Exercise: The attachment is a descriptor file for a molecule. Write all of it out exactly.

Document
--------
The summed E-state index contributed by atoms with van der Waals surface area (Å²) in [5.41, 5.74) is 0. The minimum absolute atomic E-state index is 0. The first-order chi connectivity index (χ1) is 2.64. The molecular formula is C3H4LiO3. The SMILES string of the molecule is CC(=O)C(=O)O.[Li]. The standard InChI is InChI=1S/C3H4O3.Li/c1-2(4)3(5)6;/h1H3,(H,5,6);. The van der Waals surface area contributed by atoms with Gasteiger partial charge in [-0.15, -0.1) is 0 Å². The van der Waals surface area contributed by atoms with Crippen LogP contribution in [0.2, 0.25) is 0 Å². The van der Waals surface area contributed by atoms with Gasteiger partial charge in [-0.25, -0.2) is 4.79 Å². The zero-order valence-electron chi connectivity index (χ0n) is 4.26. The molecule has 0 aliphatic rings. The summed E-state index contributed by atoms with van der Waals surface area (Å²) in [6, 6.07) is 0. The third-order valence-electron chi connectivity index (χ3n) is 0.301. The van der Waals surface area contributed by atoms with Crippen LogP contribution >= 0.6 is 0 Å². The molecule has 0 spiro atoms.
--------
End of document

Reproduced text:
The summed E-state index contributed by atoms with van der Waals surface area (Å²) in [5.41, 5.74) is 0. The minimum absolute atomic E-state index is 0. The first-order chi connectivity index (χ1) is 2.64. The molecular formula is C3H4LiO3. The SMILES string of the molecule is CC(=O)C(=O)O.[Li]. The standard InChI is InChI=1S/C3H4O3.Li/c1-2(4)3(5)6;/h1H3,(H,5,6);. The van der Waals surface area contributed by atoms with Gasteiger partial charge in [-0.15, -0.1) is 0 Å². The van der Waals surface area contributed by atoms with Crippen LogP contribution in [0.2, 0.25) is 0 Å². The van der Waals surface area contributed by atoms with Gasteiger partial charge in [-0.25, -0.2) is 4.79 Å². The zero-order valence-electron chi connectivity index (χ0n) is 4.26. The molecule has 0 aliphatic rings. The summed E-state index contributed by atoms with van der Waals surface area (Å²) in [6, 6.07) is 0. The third-order valence-electron chi connectivity index (χ3n) is 0.301. The van der Waals surface area contributed by atoms with Crippen LogP contribution >= 0.6 is 0 Å². The molecule has 0 spiro atoms.